I'm by no means a Sony flag raiser. I haven't bought an sony-bmg disc since the earlier debacle, or and CD's for that matter as part of my DRM protest. Maybe I'm reading the article wrong, but how else were they supposed to do it?

    The only way I could think is that the devices themselves would have to provide a hard-coded driver as part of their presence announcement on the USB bus. But I don't think USB supports that, nor would it be foolproof as a virus could just try to block all usb device detection. It would also mean that the hardware manufacturers would have to program a driver correctly, the first time, for once, since the only way to make it truly secure would be to have the driver be unmodifiable in the hardware.
    Zorched
    • ever heard of signing the binaries or certificates?

      Any self respecting security software would create a cryptographic hash or certificate that would stop the software from running if it was tampered.
      Heck, even M$ is ahead of $ony on this topic!
      Linux Geek
      • The driver itself is not the exact issue...

        It's the directory that it's hiding in. According to the articles, the directory that is hidden and unscanable yet accessible is what is the problem. Malware could hide and run in that directory with impunity. Placing the driver somewhere else apparently makes it vulnerable... Why else would they place it there and not somewhere else?

        Okay, playing devil's advocate, say we have a hash... how do you update the driver then? If a different hash is provided by sony with the upgrade then what's to keep a hacker from devising his own 'patch' and providing a hash? Granted, I haven't done much cryptographic study so I'm just tossing out ideas...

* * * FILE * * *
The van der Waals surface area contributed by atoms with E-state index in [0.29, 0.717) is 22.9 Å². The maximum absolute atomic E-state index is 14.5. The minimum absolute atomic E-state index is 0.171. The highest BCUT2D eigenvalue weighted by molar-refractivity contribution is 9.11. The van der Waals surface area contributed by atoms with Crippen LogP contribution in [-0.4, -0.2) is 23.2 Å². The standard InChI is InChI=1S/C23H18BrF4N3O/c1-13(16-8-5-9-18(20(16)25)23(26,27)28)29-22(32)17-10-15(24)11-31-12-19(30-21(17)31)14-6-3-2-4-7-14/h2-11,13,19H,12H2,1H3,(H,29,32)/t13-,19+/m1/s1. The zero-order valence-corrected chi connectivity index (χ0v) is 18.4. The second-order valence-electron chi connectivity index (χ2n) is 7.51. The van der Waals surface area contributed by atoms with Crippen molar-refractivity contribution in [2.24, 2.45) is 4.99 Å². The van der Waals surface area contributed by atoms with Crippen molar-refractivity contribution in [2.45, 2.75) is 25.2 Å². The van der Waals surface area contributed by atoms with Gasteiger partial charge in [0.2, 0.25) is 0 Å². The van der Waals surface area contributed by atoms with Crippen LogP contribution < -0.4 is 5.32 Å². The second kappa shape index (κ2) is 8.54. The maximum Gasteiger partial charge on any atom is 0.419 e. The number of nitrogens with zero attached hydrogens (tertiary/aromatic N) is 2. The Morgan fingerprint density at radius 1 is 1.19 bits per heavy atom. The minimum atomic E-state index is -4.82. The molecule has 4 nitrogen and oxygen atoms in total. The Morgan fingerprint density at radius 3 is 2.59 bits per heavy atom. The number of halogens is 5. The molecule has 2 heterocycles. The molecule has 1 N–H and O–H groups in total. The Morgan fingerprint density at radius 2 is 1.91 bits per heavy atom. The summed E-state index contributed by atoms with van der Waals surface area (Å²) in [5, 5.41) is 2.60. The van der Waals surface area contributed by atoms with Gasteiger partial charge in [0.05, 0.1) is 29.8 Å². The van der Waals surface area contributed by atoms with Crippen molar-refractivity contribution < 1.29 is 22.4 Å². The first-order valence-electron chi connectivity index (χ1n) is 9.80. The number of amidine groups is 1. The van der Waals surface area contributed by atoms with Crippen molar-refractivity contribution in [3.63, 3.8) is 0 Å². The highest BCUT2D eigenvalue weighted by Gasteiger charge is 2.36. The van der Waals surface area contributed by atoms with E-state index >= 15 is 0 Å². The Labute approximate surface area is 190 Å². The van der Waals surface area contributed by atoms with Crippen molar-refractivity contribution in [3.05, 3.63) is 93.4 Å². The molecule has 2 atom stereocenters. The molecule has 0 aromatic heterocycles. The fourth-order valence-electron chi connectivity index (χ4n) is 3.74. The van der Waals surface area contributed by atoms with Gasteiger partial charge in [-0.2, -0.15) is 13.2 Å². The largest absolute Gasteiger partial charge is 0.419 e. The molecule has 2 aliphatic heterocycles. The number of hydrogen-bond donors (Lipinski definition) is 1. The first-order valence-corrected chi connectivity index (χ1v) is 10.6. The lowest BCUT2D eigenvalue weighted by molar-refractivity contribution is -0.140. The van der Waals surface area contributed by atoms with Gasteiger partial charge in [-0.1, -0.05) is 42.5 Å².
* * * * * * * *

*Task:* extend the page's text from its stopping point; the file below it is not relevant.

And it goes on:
Zorched
  • One Less to Choose From

    No more Sony products for me. No Vaio, no Cyber-shot, no BRAVIA.
    DarienHawk67
  • Some never learn.

    Given what their attitude was after the first rootkit fiasco, I don't expect any better from Sony. A company that considers users on par with pond scum or amoeba does not get my money.
    kraterz
  • Poor design standards.

    I don't know for sure, since I don't work for Sony. But this kind of thing smacks of poor design standards and sloppy programming more than some kind of "evil" intent by Sony.

    They probably outsourced the code to some no-name inexperienced subcontractor who came up with this back-door scheme because they didn't know (or care) about more conventional trust chains that are not as subversive as they technique they threw together.

    But it does point out a basic security failure in the Windows paradigm and the suppliers who operate in it: 99.999% of software packages for Windows are installed using administrator privileges, and can modify anything they want in Windows. Even the most innocuous software can cause instability in the Windows kernel. And there's absolutely nothing the user can do about it before or afterwards. There nothing that FORCES the software developer to consider security or stability as design factors, and nothing that truly PROTECTS the operating system from negligent design or coding practices.

    Is it Microsoft's fault? Maybe, but PC users bear responsibility as well. In the mainframe and mini days, administrators were more diligent about installing software on their machines, often demanding detailed inspections of the software and doing their own testing for design and coding flaws that could affect system reliability, security, and performance. But PC users have grown accustomed to slapping any old software on their computer with little regard for the after-effects. They either don't even consider the consequences, or they expect the OS and maybe their virus scanner to "protect" them from their own actions.

    So who's to blame, the fool who creates the crappy software, or the fool who installs crappy software on his system?
    terry flores
    • Crappy Software

      It's pretty obvious who's to blame, sloppy programmers. 99.999% of computer users expect properly and securely coded software, nay demand it, that's why we pay a premium for our software. We buy it, install it and expect it to work, without crashing or putting our O/S at risk (whatever the O/S we choose). It's not down to us to inspect it for bugs, that's down to the programmer.
      taskman